Not really - increasing exposure time gives you better signal to noise on rays that penetrate at least a little, hence you can just about get images through copper foil on PCBs, but 35kV just won't go through any serious distance of metal. I don't know the physics but I'd expect there are some exponential functions involved.
 
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Offline mikeselectricstuff

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Re: X-Ray machines - Technology and use in Hobby Electronics.
« Reply #43 on: January 13, 2015, 10:39:19 pm »
An analogy is that if you compare x-rays to light, current is like brightness, and kVp like colour temperature. 
The output contains a range of wavelengths up to a limit determined by the kvp, the lower end being determined by tube material and other filtering ( aluminium is often used to filter out softer, longer wavelengths).

Think of metal as a blue filter - light from even a really bright red-hot filament is not going to be visible though it, but a dim white-hot one will make it through easily
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Mike's Electric Stuff: High voltage, vintage electronics etc.
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Online Fraser

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Re: X-Ray machines - Technology and use in Hobby Electronics.
« Reply #44 on: January 13, 2015, 10:42:08 pm »
Some useful reading on the penetration of X-Rays may be found here:

http://www.sprawls.org/ppmi2/RADPEN/
 

Offline Sal Ammoniac

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Re: X-Ray machines - Technology and use in Hobby Electronics.
« Reply #45 on: January 14, 2015, 03:19:41 am »
X-Rays have photon velocities proportional to the tube acceleration voltage (kVp). The higher the velocity, the higher the penetration through dense materials.

Really? I though that all photons have the same velocity, namely C. Perhaps you mean photon energies?
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Online Fraser

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Re: X-Ray machines - Technology and use in Hobby Electronics.
« Reply #46 on: January 14, 2015, 03:37:23 am »
Ooooops. Energies is the correct term as you say.

Aurora
 

Offline mete

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Re: X-Ray machines - Technology and use in Hobby Electronics.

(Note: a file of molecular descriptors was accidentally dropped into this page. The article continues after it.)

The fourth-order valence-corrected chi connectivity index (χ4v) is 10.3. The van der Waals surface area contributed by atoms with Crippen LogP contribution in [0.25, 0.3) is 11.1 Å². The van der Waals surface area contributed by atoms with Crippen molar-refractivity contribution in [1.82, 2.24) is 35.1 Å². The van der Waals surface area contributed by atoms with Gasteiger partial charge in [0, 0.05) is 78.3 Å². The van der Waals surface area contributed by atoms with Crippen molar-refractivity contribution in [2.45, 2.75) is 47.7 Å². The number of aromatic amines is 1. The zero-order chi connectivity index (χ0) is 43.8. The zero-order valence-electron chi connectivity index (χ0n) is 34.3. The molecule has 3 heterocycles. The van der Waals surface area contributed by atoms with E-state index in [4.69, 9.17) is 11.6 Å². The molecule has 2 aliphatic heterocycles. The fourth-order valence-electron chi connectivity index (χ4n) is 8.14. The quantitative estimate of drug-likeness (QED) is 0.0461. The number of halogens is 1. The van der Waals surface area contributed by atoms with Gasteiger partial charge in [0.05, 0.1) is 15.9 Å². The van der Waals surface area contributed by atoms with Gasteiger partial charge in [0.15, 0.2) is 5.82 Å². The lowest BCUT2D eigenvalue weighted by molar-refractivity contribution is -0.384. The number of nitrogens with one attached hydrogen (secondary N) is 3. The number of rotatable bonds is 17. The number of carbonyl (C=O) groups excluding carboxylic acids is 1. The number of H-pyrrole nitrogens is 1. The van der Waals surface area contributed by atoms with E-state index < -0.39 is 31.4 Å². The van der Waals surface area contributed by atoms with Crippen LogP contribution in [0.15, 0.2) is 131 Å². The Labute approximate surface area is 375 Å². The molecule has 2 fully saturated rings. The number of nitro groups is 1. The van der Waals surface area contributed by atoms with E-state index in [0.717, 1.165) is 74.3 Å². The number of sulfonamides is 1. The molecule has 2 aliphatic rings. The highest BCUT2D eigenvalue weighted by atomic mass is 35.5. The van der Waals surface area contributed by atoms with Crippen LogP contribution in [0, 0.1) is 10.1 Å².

« Reply #47 on: April 03, 2015, 07:28:22 pm »
Hello everyone. I'm new here. Your topic is interesting. My question may be a little different then the title you are currently discussing. I plan to make an x-ray spectrometer as hobby. Penetration isn't necessary nor important. I wonder what would be the minimum usable energy to stimulate the atoms on the substance surface? Should the applied energy vary according to the properties of the analysed substance (i.e, atomic weight)?
 

Online Fraser

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Re: X-Ray machines - Technology and use in Hobby Electronics.
« Reply #48 on: April 03, 2015, 07:42:09 pm »
http://citizenscientistsleague.com/2012/12/28/alpha-particle-x-ray-spectroscopy-x-ray-fluorescence-in-the-home-lab-or-fun-with-quantum-physics/

XRF can be carried out with nothing more than the sources out of ionisation smoke detectors. You can also buy miniature pyroelectric X-Ray generators for XRF but they will be hard to find and expensive. Datasheet attached.

The other X-Ray source worthy of consideration is the Russian BS7 W transmission type X-Ray tube. A very 'cute' tube that produces a 5 Degree beam width of just the right power for Crystalography and XRF as that is what it was designed for. It requires a 1.5V heater supply and a 12-15kV EHT at very low current. Sadly the source I bought from has sold all stock and I sold my two units ages ago. A colleague of mine did buy several and if you get really stuck I could always ask if he wants to sell one.

http://www.hardhack.org.au/xraydtt

http://www.hardhack.org.au/crystallography

IIRC they cost around $60 each

http://www.sovtube.com/x-ray-and-geiger-tubes/317-bs7-w.html

Aurora
« Last Edit: April 03, 2015, 08:14:05 pm by Aurora »
 

Offline mete

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Re: X-Ray machines - Technology and use in Hobby Electronics.
« Reply #49 on: April 04, 2015, 07:55:13 am »
These ones are very useful information for me. Thank you for your response at speed of light :-+